Texas A&M Football WR Takes Shot at False Narratives Surrounding Aggies and NIL; Calls Out Ignorant CFB Fans
Amidst the furor of the first day of the transfer portal officially being open, anxious minds around the country are full of thoughts of Texas A&M football. With the skill the Aggies have accumulated and the change they have recently undergone, programs in need of a talent boost are working overtime to coax players on the roster into transferring to their school.
In the middle of the madness, On3 found it newsworthy enough to report on an Instagram comment left by Texas A&M football WR Evan Stewart. The original post said something about the legendary 2022 class for the Aggies breaking up, likely precipitated by the news that Walter Nolen was entering the transfer portal (which has turned out to be false in any case), and Evan responded.
In context, it should be clear to any reasonable person that Stewart is criticizing the false narrative, infamously spread by a message board user named Sliced Bread, that the Aggie class was paid so much. Ever since that gained traction, a huge magnifying glass over each and every player in that class has been ever-present, coloring the narratives surrounding all of them individually and the school at large.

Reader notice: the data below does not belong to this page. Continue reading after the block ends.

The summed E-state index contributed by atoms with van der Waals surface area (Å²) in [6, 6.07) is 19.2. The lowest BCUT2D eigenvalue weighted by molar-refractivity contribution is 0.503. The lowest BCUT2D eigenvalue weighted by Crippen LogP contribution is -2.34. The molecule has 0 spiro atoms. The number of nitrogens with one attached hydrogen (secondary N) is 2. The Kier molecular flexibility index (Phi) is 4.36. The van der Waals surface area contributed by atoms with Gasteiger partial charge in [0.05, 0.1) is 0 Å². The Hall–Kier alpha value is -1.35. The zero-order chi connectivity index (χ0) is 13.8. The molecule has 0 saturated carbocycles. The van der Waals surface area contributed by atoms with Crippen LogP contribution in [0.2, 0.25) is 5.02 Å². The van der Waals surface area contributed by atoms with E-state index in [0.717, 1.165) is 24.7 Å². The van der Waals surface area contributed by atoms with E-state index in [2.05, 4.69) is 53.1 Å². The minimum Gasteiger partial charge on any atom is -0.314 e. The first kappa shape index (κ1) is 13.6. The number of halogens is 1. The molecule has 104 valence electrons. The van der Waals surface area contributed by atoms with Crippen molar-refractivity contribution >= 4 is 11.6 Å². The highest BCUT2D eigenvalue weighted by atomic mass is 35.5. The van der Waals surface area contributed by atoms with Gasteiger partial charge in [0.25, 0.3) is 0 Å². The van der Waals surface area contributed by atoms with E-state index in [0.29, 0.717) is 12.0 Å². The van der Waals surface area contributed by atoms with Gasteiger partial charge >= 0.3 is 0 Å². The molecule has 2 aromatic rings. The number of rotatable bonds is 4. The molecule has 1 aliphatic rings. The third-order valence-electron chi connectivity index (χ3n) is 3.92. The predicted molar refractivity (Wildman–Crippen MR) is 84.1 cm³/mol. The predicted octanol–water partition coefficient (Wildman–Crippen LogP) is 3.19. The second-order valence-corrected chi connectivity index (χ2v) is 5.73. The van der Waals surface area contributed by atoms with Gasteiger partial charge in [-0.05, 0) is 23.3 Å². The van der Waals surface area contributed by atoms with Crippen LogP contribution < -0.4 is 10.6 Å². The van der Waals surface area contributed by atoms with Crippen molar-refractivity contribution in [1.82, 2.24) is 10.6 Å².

In apparent determination to spin anything possible against the Aggies, the same college football fans that Evan was criticizing in his comment for being taken in by such obviously false and outrageous claims are now acting as if Stewart was criticizing the school for not paying them a million dollars each.
The idea that it was not NIL that drew this class to Aggieland is apparently so reprehensible to the minds of this class of fan that even when a player says as much, these fans find the presupposition incontrovertible and instead interpret the comment in an entirely nonsensical fashion. If the players were promised money that they didn’t receive, why did they play at all? Even more, why did all but those who were suspended stay another year? This is a narrative that falls apart so easily when given even the most basic level of critical thought.
I keep thinking I’ve seen it all when it comes to awful takes about the 2022 recruiting cycle. But whenever the subject re-emerges, I am swiftly proven wrong in that assumption. This is a new low.